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Patrick (left) and John.
Photographer: Balazs Gardi for Bloomberg Businessweek
Every day, Americans spend about $1.2 billion online. That figure has roughly doubled in the past five years, according to the Department of Commerce, and it’s likely to double again in the next five as the internet continues to devour traditional retail. So it might come as a surprise that the web’s financial infrastructure is old and slow. For years, the explosive growth of e-commerce has outpaced the underlying technology; companies wanting to set up shop have had to go to a bank, a payment processor, and “gateways” that handle connections between the two. This takes weeks, lots of people, and fee after fee. Much of the software that processes the transactions is decades old, and the more modern bits are written by banks, credit card companies, and financial middlemen, none of whom are exactly winning hackathons for elegant coding.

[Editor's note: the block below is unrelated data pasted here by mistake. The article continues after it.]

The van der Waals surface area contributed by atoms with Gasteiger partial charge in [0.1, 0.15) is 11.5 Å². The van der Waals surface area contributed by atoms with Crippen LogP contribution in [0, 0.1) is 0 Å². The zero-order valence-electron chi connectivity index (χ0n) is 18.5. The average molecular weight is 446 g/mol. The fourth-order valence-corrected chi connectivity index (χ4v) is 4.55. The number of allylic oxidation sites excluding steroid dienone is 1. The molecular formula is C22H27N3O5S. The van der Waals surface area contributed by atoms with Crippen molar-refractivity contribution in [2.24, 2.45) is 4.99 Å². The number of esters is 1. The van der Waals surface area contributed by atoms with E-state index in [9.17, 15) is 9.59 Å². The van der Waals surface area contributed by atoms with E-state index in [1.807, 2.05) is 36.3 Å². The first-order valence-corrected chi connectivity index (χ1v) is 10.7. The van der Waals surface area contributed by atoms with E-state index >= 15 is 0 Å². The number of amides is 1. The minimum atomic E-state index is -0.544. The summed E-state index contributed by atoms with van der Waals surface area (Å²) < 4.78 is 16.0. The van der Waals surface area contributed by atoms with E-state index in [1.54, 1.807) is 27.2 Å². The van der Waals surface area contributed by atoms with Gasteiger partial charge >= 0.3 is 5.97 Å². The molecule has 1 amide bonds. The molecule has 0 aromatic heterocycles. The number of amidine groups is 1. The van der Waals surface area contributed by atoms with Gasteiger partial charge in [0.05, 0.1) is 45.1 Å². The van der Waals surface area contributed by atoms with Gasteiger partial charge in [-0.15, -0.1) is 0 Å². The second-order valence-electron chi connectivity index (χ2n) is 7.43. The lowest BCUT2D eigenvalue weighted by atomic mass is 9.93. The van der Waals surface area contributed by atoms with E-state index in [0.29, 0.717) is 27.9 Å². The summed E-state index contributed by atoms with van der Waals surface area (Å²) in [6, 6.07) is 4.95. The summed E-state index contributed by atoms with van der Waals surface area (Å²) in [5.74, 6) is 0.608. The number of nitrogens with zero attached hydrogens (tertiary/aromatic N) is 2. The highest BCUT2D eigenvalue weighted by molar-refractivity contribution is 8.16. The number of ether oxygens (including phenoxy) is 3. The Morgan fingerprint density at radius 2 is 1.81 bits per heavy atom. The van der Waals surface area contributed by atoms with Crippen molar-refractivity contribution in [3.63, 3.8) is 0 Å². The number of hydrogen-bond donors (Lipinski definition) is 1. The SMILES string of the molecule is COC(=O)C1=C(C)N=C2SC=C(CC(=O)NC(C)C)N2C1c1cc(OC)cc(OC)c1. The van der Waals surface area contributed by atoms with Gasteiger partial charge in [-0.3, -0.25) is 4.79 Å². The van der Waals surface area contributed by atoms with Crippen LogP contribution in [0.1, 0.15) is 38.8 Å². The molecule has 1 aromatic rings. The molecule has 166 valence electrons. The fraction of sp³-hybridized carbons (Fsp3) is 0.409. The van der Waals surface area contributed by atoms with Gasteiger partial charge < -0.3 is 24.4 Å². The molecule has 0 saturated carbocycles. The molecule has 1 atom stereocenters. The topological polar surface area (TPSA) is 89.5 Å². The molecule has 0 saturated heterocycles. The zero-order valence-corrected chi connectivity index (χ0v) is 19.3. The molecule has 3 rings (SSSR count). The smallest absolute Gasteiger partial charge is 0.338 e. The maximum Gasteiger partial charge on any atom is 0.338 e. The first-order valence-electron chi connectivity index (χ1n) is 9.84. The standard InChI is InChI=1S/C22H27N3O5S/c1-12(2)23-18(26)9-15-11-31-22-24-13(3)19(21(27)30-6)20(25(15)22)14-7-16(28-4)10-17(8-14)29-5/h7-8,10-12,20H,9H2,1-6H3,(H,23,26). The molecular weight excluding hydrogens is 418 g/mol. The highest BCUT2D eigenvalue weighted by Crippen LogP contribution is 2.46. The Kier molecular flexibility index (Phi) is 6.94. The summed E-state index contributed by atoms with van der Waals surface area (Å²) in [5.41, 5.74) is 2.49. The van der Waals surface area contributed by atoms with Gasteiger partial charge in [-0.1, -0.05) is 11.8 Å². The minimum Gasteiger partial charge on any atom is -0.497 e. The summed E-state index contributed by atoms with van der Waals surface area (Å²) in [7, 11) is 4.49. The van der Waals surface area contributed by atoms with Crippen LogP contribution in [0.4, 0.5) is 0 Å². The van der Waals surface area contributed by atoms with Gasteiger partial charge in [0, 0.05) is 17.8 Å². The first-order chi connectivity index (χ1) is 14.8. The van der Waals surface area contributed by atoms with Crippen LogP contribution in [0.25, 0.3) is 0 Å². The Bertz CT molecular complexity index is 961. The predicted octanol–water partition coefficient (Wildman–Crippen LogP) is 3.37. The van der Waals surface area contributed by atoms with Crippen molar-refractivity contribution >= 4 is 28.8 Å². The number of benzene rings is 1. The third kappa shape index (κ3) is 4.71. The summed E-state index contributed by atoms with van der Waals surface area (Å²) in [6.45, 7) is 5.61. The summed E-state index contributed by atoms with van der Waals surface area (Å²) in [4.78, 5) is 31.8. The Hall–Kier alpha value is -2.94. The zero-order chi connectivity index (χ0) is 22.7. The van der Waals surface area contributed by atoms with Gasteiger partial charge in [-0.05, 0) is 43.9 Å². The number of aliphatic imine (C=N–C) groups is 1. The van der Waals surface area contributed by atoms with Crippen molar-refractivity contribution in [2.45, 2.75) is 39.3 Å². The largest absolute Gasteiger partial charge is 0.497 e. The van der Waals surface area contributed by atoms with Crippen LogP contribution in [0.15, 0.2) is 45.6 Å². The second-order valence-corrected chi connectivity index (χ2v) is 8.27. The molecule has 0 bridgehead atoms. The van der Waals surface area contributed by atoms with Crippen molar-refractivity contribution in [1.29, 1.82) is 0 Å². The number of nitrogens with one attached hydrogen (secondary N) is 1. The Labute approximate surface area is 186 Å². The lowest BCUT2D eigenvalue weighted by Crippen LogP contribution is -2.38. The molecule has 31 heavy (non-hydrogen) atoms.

In 2010, Patrick and John Collison, brothers from rural Ireland, began to debug this process. Their company, Stripe Inc., built software that businesses could plug into websites and apps to instantly connect with credit card and banking systems and receive payments. The product was a hit with Silicon Valley startups. Businesses such as Lyft, Facebook, DoorDash, and thousands that aspired to be like them turned Stripe into the financial backbone of their operations.